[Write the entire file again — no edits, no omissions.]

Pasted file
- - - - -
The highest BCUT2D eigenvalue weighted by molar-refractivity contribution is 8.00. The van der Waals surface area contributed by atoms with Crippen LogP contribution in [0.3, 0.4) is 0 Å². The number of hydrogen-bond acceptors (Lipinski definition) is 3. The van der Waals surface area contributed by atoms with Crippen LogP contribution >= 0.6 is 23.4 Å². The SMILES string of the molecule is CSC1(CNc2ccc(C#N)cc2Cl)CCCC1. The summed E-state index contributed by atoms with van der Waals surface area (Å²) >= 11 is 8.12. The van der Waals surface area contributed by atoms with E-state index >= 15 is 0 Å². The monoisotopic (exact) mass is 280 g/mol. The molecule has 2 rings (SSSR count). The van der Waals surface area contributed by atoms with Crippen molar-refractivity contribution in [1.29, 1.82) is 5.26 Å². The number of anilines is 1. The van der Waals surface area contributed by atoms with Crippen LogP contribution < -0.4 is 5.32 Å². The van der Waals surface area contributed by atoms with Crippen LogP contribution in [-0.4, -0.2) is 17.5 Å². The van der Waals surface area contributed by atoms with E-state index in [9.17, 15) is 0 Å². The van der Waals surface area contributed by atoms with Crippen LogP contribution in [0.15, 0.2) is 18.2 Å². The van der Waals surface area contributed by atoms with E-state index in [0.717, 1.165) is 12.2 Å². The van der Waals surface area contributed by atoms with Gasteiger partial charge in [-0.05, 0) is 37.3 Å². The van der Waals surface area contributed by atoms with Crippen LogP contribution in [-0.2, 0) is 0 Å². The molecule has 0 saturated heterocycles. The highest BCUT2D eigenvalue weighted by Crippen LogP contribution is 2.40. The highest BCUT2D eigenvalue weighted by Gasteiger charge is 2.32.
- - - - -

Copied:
The highest BCUT2D eigenvalue weighted by molar-refractivity contribution is 8.00. The van der Waals surface area contributed by atoms with Crippen LogP contribution in [0.3, 0.4) is 0 Å². The number of hydrogen-bond acceptors (Lipinski definition) is 3. The van der Waals surface area contributed by atoms with Crippen LogP contribution >= 0.6 is 23.4 Å². The SMILES string of the molecule is CSC1(CNc2ccc(C#N)cc2Cl)CCCC1. The summed E-state index contributed by atoms with van der Waals surface area (Å²) >= 11 is 8.12. The van der Waals surface area contributed by atoms with E-state index >= 15 is 0 Å². The monoisotopic (exact) mass is 280 g/mol. The molecule has 2 rings (SSSR count). The van der Waals surface area contributed by atoms with Crippen molar-refractivity contribution in [1.29, 1.82) is 5.26 Å². The number of anilines is 1. The van der Waals surface area contributed by atoms with Crippen LogP contribution < -0.4 is 5.32 Å². The van der Waals surface area contributed by atoms with Crippen LogP contribution in [-0.4, -0.2) is 17.5 Å². The van der Waals surface area contributed by atoms with E-state index in [9.17, 15) is 0 Å². The van der Waals surface area contributed by atoms with Crippen LogP contribution in [0.15, 0.2) is 18.2 Å². The van der Waals surface area contributed by atoms with E-state index in [0.717, 1.165) is 12.2 Å². The van der Waals surface area contributed by atoms with Gasteiger partial charge in [-0.05, 0) is 37.3 Å². The van der Waals surface area contributed by atoms with Crippen LogP contribution in [-0.2, 0) is 0 Å². The molecule has 0 saturated heterocycles. The highest BCUT2D eigenvalue weighted by Crippen LogP contribution is 2.40. The highest BCUT2D eigenvalue weighted by Gasteiger charge is 2.32.